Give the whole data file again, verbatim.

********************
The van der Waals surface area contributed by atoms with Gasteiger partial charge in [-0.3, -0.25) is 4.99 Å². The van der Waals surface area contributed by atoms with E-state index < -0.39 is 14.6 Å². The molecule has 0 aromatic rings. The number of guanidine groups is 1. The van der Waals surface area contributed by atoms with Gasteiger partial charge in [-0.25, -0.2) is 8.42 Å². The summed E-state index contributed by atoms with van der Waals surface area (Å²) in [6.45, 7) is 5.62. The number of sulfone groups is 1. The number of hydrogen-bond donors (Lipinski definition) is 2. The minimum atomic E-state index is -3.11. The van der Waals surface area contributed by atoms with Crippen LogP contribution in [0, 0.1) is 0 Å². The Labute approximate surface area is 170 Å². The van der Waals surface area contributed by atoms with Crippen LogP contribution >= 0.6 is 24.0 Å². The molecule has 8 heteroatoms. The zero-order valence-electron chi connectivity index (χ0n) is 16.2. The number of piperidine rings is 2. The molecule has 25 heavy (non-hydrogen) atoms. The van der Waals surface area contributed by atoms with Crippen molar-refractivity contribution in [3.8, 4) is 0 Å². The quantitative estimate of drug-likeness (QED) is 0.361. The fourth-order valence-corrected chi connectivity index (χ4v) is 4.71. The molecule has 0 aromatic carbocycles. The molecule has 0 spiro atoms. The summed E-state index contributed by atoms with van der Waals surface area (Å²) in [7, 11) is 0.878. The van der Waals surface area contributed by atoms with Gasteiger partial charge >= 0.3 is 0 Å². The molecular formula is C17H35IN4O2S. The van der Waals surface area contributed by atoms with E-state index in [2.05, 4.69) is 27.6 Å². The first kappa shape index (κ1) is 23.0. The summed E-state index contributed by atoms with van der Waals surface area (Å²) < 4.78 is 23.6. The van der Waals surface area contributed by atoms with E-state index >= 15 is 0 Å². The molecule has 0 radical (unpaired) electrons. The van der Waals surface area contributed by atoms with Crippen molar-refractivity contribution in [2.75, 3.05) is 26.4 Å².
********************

The van der Waals surface area contributed by atoms with Gasteiger partial charge in [-0.3, -0.25) is 4.99 Å². The van der Waals surface area contributed by atoms with E-state index < -0.39 is 14.6 Å². The molecule has 0 aromatic rings. The number of guanidine groups is 1. The van der Waals surface area contributed by atoms with Gasteiger partial charge in [-0.25, -0.2) is 8.42 Å². The summed E-state index contributed by atoms with van der Waals surface area (Å²) in [6.45, 7) is 5.62. The number of sulfone groups is 1. The number of hydrogen-bond donors (Lipinski definition) is 2. The minimum atomic E-state index is -3.11. The van der Waals surface area contributed by atoms with Crippen LogP contribution in [0, 0.1) is 0 Å². The Labute approximate surface area is 170 Å². The van der Waals surface area contributed by atoms with Crippen LogP contribution >= 0.6 is 24.0 Å². The molecule has 8 heteroatoms. The zero-order valence-electron chi connectivity index (χ0n) is 16.2. The number of piperidine rings is 2. The molecule has 25 heavy (non-hydrogen) atoms. The van der Waals surface area contributed by atoms with Crippen molar-refractivity contribution in [3.8, 4) is 0 Å². The quantitative estimate of drug-likeness (QED) is 0.361. The fourth-order valence-corrected chi connectivity index (χ4v) is 4.71. The molecule has 0 aromatic carbocycles. The molecule has 0 spiro atoms. The summed E-state index contributed by atoms with van der Waals surface area (Å²) in [7, 11) is 0.878. The van der Waals surface area contributed by atoms with Gasteiger partial charge >= 0.3 is 0 Å². The molecular formula is C17H35IN4O2S. The van der Waals surface area contributed by atoms with E-state index in [2.05, 4.69) is 27.6 Å². The first kappa shape index (κ1) is 23.0. The summed E-state index contributed by atoms with van der Waals surface area (Å²) < 4.78 is 23.6. The van der Waals surface area contributed by atoms with E-state index >= 15 is 0 Å². The molecule has 0 radical (unpaired) electrons. The van der Waals surface area contributed by atoms with Crippen molar-refractivity contribution in [2.75, 3.05) is 26.4 Å².